Old Recipes, New Format: Spain Puts Historic Dishes on Video

MADRID — When Spanish conquerors brought home a tomato from the Americas in the 16th century, its red color caused a sensation at the royal court.

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Raphael Minder
, New York Times

MADRID — When Spanish conquerors brought home a tomato from the Americas in the 16th century, its red color caused a sensation at the royal court.

But because of its resemblance to a poisonous fruit found around the Mediterranean, the tomato was long used only as a table decoration. Not until 1755 did it appear in a savory sauce recipe in a Spanish pastry cookbook written by Juan de la Mata, the pastry chef for King Philip V and King Ferdinand VI.

That recipe is among a dozen that have been adapted by contemporary chefs and incorporated into a video project by Spain’s National Library, to raise the profile of its vast collection of 23,000 food-related works, which date as far back as the 1400s.

The videos discuss the recipes and weave in commentary by historians and chefs to explain the context in which such gastronomy developed, and how modern cooks can draw inspiration from old ways of preparing food. The library has also been creating digital versions of its most important works, including about 200 gastronomy books.

“We have an enormous wealth of data, but that doesn’t mean we can easily attract a huge public,” said Elena Sánchez Nogales, who oversees the library’s digital section. “The library has always been a natural habitat for researchers, but food is clearly interesting more and more people, so we just needed to find the right language to reach them.”

Almudena Villegas, a Spanish food historian who participated in the project, said the effort was well-timed: “We’re only now beginning to appreciate how much food tells us about our social history, as well as how much food is a linkage between different sciences that we have long cared about, from chemistry to biomedicine and agronomy.”

In 2010, the library hosted an exhibition about the history of gastronomy, curated by Ferran Adrià, the chef of the world-famous El Bulli restaurant, which closed in 2011. The critically acclaimed show persuaded the library to hire Tramontana, a Madrid design consultancy, to develop the videos, which have been posted online with English subtitles.

Tramontana is led by Gabriela Lendo, who used to run a business that prepared private dinners around Madrid. She and her team selected recipes from the library’s books and paired them with Spanish chefs known for making dishes based on the country’s traditional cooking methods.

Javier Estévez, a Madrid chef, reworked a 19th-century recipe for caramel pig trotters by Carmen de Burgos, the author of a famous cookbook titled “Modern Cuisine” and one of Spain’s first women journalists. Using different pen names, she wrote newspaper columns and books for women in which she also tried to advance their rights, touching on sensitive topics like divorce. After the Spanish Civil War, her works were banned by the regime of Francisco Franco.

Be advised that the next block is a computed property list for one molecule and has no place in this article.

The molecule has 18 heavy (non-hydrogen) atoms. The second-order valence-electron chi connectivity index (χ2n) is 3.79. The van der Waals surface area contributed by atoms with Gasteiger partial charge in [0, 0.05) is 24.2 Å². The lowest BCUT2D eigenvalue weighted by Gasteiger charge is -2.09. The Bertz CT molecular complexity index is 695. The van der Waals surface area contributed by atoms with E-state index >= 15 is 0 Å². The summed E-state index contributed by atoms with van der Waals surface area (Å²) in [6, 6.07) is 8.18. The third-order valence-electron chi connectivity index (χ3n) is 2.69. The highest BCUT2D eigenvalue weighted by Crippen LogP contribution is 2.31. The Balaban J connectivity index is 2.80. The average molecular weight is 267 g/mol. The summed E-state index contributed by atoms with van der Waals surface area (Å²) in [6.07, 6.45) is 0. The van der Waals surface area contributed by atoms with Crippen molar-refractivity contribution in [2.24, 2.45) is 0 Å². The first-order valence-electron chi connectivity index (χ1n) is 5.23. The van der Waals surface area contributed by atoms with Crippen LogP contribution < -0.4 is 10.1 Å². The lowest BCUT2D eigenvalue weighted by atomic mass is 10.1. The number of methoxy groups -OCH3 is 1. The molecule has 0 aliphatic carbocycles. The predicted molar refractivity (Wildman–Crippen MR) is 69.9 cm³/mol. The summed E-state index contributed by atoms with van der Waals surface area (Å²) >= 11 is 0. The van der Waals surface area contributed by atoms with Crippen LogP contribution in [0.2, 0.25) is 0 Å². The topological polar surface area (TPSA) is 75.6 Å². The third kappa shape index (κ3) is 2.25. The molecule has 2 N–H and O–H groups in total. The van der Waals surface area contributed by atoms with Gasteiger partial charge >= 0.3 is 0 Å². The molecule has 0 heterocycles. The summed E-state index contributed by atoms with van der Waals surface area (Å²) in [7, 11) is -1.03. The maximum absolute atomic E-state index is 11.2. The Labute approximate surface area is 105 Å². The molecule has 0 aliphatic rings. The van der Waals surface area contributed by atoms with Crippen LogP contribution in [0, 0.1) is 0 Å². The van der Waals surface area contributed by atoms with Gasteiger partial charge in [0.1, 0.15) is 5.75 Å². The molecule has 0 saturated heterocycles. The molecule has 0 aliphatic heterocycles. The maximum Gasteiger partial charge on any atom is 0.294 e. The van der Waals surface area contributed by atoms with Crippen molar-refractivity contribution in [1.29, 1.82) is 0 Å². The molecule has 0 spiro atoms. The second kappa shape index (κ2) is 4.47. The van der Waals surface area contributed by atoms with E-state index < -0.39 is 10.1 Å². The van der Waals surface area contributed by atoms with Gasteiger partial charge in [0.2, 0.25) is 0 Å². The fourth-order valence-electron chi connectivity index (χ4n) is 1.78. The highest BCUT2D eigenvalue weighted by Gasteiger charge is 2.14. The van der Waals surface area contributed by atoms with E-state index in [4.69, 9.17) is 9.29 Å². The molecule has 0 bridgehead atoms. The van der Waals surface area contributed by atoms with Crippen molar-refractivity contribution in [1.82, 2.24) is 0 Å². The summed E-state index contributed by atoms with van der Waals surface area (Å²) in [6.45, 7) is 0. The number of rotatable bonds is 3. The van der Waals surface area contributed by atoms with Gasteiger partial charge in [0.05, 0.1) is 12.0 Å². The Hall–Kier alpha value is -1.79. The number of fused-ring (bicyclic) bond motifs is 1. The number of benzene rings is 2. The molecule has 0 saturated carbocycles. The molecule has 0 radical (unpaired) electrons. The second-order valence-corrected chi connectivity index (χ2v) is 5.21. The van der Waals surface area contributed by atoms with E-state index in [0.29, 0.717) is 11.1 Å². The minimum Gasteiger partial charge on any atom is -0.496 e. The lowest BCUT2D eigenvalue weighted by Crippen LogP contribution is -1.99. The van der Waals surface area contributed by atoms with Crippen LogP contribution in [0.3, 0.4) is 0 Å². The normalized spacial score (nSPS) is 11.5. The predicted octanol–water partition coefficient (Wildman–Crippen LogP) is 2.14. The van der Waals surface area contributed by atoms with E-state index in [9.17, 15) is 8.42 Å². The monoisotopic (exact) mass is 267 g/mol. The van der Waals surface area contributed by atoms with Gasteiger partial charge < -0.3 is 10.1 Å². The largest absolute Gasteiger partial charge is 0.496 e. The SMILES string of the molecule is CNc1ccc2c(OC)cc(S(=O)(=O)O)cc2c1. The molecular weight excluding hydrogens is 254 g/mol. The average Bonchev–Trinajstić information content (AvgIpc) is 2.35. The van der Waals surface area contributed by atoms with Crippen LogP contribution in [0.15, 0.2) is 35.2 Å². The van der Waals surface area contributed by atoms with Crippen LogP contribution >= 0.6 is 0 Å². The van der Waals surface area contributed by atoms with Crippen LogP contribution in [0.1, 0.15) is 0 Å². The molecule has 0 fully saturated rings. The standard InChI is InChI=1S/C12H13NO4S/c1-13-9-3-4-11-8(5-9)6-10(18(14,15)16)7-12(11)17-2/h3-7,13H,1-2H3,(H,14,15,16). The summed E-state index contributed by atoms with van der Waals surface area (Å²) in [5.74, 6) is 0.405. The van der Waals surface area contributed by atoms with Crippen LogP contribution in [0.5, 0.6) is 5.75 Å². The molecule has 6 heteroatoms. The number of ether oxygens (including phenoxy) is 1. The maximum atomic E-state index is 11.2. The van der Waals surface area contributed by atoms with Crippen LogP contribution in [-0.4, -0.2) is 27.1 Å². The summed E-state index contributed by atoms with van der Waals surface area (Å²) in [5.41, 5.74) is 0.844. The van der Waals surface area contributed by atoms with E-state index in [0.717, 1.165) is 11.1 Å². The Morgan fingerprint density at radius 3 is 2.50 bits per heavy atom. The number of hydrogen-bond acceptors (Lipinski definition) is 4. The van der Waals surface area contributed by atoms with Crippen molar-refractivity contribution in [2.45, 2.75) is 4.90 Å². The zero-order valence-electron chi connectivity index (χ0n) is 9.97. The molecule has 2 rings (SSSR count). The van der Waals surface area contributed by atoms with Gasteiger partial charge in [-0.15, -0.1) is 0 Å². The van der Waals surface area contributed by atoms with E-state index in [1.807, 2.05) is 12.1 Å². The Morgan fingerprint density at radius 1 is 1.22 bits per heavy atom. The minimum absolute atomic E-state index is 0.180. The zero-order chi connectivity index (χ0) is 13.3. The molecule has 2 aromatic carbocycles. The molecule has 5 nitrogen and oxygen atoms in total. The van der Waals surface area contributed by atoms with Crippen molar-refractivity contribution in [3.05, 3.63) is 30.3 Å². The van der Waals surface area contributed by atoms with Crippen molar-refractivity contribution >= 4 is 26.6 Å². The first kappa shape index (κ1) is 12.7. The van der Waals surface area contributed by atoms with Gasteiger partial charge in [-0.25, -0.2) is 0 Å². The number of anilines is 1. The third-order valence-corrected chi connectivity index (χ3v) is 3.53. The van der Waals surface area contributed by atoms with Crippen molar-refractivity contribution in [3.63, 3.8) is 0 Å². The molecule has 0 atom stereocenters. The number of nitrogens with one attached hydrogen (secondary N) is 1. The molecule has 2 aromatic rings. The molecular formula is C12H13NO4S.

Estévez noted that his specialty, offal, was also closely linked to social divides. “People from lower classes found their own ways to be creative, because they suffered hunger and needed to eat every available part,” he said.

He said he enjoyed working with older recipes that offered general guidance rather than the step-by-step instructions of modern cookbooks.

“We’ve become much more technical, so that we treat the preparation of food as if it was some sort of scientific dissection in which everything should also be measured,” Estévez said. “But I don’t think cooking should be like mathematics. I personally much prefer trial and error.”

For his video, Fernando Saénz, an ice-cream maker, used a 1906 recipe from the library for vanilla poundcake, which he has now added to the selection in his own shop in Logroño, in the Rioja region of Spain. “I wanted to make sure my clients could actually taste the wonderful recipe that I retrieved,” he said.

The cake is made with eggs and caramelized sugar, and topped with lemon and orange zest. “The buzzword today is creativity, but in the context of great kitchen technology,” he said. In the past, “cooking was all about ingenuity, the art of doing a lot with little.”

Like other chefs involved in the library project, Saénz is in love with the past. He even plans to build an ice well next to his shop, a smaller replica of 17th-century wells built in central Madrid, in which the city stored snow collected during the winter from the surrounding mountains.

“I’ve traveled 120 years back in time to discover how much more enjoyment you can get from some basic ingredients than from a lot of what we now call traditional ice cream,” Saénz said. He followed the original poundcake recipe and used the same ingredients, but decided to caramelize the sugar to evoke the smell of baked bread coming out of the oven.

Paco Morales needed little convincing to work on an eggplant recipe that included fresh cheese and ginger. He runs Noor, a Michelin-starred restaurant that focuses on Al-Andalus recipes dating to the 10th century, when the Moors controlled southern Spain and his own city of Córdoba. His selected recipe was relatively modern, from a 16th-century cookbook of Ruperto de Nola, who was the chef of Ferdinand I, the king of Naples.

“I really feel that our Western food culture has become obsessed with always finding the latest innovation, instead of really valuing the wealth of our past,” Morales said. “It’s important to understand that so much of what we consider new and fashionable already existed a long, long time ago.”

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